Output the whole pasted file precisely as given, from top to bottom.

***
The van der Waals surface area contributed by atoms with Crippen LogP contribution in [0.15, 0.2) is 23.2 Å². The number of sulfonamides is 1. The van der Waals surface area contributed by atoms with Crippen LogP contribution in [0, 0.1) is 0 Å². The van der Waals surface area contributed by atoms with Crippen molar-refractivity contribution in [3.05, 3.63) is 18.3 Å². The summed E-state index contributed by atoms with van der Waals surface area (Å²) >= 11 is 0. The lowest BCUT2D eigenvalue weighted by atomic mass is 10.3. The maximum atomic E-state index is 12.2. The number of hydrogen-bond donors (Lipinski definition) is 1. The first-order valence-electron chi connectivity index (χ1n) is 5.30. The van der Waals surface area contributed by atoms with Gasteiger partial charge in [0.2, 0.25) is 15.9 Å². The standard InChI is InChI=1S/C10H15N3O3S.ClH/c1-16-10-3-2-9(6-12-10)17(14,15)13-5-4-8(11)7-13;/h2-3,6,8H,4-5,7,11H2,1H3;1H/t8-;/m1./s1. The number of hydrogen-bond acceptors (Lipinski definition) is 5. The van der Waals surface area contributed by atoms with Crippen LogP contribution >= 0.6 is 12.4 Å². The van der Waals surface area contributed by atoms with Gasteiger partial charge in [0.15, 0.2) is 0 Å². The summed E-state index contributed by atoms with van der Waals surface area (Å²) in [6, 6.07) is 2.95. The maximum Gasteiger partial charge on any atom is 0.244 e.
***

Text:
The van der Waals surface area contributed by atoms with Crippen LogP contribution in [0.15, 0.2) is 23.2 Å². The number of sulfonamides is 1. The van der Waals surface area contributed by atoms with Crippen LogP contribution in [0, 0.1) is 0 Å². The van der Waals surface area contributed by atoms with Crippen molar-refractivity contribution in [3.05, 3.63) is 18.3 Å². The summed E-state index contributed by atoms with van der Waals surface area (Å²) >= 11 is 0. The lowest BCUT2D eigenvalue weighted by atomic mass is 10.3. The maximum atomic E-state index is 12.2. The number of hydrogen-bond donors (Lipinski definition) is 1. The first-order valence-electron chi connectivity index (χ1n) is 5.30. The van der Waals surface area contributed by atoms with Gasteiger partial charge in [0.2, 0.25) is 15.9 Å². The standard InChI is InChI=1S/C10H15N3O3S.ClH/c1-16-10-3-2-9(6-12-10)17(14,15)13-5-4-8(11)7-13;/h2-3,6,8H,4-5,7,11H2,1H3;1H/t8-;/m1./s1. The number of hydrogen-bond acceptors (Lipinski definition) is 5. The van der Waals surface area contributed by atoms with Crippen LogP contribution >= 0.6 is 12.4 Å². The van der Waals surface area contributed by atoms with Gasteiger partial charge in [0.15, 0.2) is 0 Å². The summed E-state index contributed by atoms with van der Waals surface area (Å²) in [6, 6.07) is 2.95. The maximum Gasteiger partial charge on any atom is 0.244 e.